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Game Sound Collection Vol. 6 Soukyuugurentai :: Review by Chris

Game Sound Collection Vol. 6 Soukyuugurentai Album Title: Game Sound Collection Vol. 6 Soukyuugurentai
Record Label: MEM
Catalog No.: VOCR-5018
Release Date: December 18, 1996
Purchase: Buy at eBay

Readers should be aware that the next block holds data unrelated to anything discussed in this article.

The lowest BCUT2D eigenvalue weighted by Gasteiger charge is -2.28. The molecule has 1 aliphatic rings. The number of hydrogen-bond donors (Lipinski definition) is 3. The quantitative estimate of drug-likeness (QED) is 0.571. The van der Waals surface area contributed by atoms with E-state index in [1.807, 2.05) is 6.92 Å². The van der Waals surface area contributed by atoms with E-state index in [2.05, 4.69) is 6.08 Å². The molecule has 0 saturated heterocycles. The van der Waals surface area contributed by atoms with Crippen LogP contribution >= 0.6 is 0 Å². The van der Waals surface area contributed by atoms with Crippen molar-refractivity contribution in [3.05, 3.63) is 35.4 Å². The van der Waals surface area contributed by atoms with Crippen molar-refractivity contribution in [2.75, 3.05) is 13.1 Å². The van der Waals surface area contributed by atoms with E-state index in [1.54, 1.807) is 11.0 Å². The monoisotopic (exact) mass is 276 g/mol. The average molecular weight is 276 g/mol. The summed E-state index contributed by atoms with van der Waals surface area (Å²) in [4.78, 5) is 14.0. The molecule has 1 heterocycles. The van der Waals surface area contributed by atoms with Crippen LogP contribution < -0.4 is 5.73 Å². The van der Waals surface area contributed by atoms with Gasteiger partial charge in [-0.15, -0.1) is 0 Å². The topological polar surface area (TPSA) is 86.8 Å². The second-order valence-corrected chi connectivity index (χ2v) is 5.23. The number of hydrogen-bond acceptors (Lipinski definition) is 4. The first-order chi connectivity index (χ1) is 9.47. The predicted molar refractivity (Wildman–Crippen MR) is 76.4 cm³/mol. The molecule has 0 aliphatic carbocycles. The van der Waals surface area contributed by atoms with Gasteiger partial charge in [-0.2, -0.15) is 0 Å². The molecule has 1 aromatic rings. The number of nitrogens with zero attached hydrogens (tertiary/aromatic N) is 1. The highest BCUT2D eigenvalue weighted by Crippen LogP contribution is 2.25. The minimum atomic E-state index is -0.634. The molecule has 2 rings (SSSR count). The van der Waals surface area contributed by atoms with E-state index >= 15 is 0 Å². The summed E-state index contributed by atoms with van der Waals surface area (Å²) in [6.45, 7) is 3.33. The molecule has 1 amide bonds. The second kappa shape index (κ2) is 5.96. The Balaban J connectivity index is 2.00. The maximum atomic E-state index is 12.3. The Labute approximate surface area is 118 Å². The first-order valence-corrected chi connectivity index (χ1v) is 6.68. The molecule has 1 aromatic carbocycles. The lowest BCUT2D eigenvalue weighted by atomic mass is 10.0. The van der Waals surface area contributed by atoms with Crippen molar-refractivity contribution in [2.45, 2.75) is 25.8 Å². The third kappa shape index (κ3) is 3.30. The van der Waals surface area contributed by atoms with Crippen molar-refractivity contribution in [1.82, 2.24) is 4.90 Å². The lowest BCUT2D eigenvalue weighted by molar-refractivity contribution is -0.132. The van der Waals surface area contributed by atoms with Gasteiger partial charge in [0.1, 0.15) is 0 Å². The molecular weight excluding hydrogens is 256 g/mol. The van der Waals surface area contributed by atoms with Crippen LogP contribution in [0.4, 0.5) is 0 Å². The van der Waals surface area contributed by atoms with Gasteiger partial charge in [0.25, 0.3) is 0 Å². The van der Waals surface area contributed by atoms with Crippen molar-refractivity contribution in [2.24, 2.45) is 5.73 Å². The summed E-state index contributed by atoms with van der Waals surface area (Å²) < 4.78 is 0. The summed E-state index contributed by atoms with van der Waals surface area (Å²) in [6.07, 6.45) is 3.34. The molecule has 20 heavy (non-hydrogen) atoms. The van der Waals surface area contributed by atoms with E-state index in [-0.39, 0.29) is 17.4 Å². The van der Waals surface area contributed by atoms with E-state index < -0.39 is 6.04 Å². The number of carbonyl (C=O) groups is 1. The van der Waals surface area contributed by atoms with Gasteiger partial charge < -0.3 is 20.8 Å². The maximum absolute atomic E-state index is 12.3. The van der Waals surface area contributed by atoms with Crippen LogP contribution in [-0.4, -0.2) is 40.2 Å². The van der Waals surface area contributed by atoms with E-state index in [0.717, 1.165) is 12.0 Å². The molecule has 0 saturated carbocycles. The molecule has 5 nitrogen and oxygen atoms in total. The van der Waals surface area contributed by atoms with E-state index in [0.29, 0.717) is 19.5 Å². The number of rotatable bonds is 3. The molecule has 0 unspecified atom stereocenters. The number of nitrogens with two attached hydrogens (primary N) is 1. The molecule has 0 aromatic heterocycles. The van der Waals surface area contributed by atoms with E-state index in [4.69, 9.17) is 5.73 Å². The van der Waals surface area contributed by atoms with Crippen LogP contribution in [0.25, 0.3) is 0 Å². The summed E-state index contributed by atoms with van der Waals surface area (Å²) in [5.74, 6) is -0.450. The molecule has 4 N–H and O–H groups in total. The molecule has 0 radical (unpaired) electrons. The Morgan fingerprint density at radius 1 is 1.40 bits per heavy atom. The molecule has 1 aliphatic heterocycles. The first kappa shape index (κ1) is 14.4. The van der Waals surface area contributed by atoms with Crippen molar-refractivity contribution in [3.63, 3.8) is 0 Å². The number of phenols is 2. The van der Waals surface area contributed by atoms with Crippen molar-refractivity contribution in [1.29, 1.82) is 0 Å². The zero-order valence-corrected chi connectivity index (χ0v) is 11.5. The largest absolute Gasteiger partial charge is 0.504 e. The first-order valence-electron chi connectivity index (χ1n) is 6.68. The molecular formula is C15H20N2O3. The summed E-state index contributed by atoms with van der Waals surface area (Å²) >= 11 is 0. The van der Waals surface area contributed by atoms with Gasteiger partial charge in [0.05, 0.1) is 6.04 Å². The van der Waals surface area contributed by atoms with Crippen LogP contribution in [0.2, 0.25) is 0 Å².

Game Sound Collection Vol. 6 Soukyuugurentai, huh? It's likely few are attracted to this soundtrack, given that it is immensely rare, has a crazy name, and is made for a game that, while a highly acclaimed old-school vertical-scrolling shooter and one of a string of excellent creations from Raizing/Eighting, hasn't received much international attention. If the fact it comes from Raizing/Eighting isn't enough to convince the average shooter fan that the music is excellent, two words — Hitoshi Sakimoto — might just change that and also make this release appeal to some non-shooter fans. Yes, one of the Gradius V and Radiant Silvergun's composer's earliest shooters, succeeding Quest's Magical Chase and Raizing/Eighting's own Shippu Mahou Daisakusen, Sakimoto creates a powerful and dynamic electronic and symphonic fusion soundtrack of consistently high quality. The soundtrack stands out exceptionally technically, emotionally, and musically for its time. Hardcore game music fans might also note that this is the sixth and last in a line of 'Game Sound Collection' releases from MEM, previous titles featuring Astronoka's Naoaki Jinbo in Time~Sky Investigation DD, and music from the games Megatudo 2096, Idol Mahjong Final Romance R, Shadow Struggle, and Harukaze Sentai V-Force.